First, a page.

On September 19, the demissionary Dutch government of Rutte II, consisting of the liberal People's Party for Freedom and Democracy (VVD) and the social democratic Labour party (PvdA) announced that they would increase the total mandatory excess to 400 euros for 2018. The financial plans of this government, however, are not final as they are officially a "caretaker government", waiting for the new government to arrive after the Dutch elections in March 2017. This new government, most likely to be Rutte III and consisting of the liberal VVD, the Christian Democrats (CDA), the liberal-progressive party D66 and the Christian conservatives (Christenunie), stated in a parliamentary debate on September 20 they did not want to increase the mandatory excess, remaining 385 euros like in 2017 and 2016. To do so, this measure has to be approved in a parliamentary session before the deadline on October 1.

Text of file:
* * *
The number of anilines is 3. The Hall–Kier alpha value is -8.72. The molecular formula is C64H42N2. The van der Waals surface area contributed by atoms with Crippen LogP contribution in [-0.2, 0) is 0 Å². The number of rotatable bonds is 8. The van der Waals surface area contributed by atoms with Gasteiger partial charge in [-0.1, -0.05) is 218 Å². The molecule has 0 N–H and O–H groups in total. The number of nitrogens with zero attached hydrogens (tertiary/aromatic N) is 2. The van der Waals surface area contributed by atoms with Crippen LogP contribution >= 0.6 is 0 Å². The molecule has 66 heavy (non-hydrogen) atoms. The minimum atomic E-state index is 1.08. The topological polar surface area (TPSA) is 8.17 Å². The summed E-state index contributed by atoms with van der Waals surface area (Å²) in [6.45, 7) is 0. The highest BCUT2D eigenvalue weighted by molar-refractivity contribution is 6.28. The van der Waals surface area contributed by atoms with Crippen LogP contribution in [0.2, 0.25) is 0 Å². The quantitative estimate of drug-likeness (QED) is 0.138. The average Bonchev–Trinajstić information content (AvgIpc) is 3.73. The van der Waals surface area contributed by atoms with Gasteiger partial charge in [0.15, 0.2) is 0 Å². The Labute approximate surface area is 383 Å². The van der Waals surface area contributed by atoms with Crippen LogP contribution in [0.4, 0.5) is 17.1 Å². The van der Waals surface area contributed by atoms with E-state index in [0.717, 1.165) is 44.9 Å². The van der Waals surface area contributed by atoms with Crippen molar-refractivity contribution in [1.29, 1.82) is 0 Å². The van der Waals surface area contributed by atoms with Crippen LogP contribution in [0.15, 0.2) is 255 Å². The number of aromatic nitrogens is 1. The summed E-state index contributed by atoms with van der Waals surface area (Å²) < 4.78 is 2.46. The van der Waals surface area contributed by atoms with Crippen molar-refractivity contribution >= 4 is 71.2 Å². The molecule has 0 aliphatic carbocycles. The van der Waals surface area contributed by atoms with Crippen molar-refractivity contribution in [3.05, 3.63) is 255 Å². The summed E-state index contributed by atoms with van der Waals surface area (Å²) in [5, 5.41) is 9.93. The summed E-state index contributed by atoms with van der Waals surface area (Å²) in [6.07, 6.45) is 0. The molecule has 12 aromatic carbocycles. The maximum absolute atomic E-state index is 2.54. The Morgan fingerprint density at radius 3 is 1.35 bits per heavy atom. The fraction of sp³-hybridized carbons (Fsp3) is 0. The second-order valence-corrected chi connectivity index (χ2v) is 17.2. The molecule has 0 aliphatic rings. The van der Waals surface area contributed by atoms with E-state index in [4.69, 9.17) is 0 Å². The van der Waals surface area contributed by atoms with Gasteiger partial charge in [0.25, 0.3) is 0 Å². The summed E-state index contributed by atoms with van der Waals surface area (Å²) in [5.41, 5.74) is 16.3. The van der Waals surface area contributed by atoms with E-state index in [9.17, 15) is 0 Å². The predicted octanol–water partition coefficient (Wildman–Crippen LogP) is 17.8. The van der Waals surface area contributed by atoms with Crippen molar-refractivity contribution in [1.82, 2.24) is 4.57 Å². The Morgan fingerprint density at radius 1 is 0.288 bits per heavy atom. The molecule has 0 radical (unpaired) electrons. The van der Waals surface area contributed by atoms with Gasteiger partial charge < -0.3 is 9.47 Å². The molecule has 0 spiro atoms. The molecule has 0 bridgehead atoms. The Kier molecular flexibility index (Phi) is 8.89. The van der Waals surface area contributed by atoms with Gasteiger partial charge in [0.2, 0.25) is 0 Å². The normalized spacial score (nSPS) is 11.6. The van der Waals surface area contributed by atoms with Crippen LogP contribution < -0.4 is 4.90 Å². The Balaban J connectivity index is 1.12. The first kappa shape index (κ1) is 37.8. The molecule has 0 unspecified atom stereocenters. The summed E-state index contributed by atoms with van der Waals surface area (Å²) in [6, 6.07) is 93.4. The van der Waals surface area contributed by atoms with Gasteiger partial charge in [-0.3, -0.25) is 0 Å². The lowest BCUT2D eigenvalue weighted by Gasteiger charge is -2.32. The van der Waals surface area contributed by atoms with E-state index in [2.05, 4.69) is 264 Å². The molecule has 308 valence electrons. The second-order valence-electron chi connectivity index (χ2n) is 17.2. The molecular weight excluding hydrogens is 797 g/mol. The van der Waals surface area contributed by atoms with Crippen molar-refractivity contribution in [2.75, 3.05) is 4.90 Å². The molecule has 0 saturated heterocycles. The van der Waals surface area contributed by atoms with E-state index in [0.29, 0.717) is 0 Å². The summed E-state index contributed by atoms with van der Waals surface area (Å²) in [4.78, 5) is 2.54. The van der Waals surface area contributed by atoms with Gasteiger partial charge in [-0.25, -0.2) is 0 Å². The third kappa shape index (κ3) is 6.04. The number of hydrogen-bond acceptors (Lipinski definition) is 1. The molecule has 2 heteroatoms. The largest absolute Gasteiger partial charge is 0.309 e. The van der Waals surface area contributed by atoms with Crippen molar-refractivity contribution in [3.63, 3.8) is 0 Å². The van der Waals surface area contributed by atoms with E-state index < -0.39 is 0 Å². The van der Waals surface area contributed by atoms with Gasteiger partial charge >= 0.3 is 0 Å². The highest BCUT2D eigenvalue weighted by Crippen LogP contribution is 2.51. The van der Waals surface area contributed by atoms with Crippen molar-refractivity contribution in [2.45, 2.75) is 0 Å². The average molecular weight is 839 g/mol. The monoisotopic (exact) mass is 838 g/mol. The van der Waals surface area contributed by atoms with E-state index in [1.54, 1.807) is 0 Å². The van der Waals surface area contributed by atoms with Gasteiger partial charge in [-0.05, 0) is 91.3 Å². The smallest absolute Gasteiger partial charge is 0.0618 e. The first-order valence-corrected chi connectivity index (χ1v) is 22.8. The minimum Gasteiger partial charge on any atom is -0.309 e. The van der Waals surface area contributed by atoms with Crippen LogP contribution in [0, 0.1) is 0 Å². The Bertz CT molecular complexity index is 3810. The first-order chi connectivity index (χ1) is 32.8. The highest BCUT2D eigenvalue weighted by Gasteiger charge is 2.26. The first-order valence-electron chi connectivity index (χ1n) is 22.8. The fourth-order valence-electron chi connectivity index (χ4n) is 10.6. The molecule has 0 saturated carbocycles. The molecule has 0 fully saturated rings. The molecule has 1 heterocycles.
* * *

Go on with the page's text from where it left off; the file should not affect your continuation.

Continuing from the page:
In the Netherlands, every resident or employee is obliged to take a basic health insurance to cover medical costs from, for example, visits to a general practitioner or the hospital. The Dutch government decides on the cover provided by this package and health insurance companies are obliged to accept everyone who meets the requirements, regardless of age or state of health. It is compulsory, however, from the age of 18 to pay a total mandatory excess (in Dutch: verplicht eigen risico) before the basic insurance reimburses medical costs. This principle was introduced in the Dutch Health Insurance Act (Zvw) in 2008. This mandatory excess can be increased with an additional voluntary excess (in Dutch: vrijwillig eigen risico), in exchange for a lower premium. In 2014, the average annual premium for addtionnal health insurance reached a value of approximately 310 euros per person.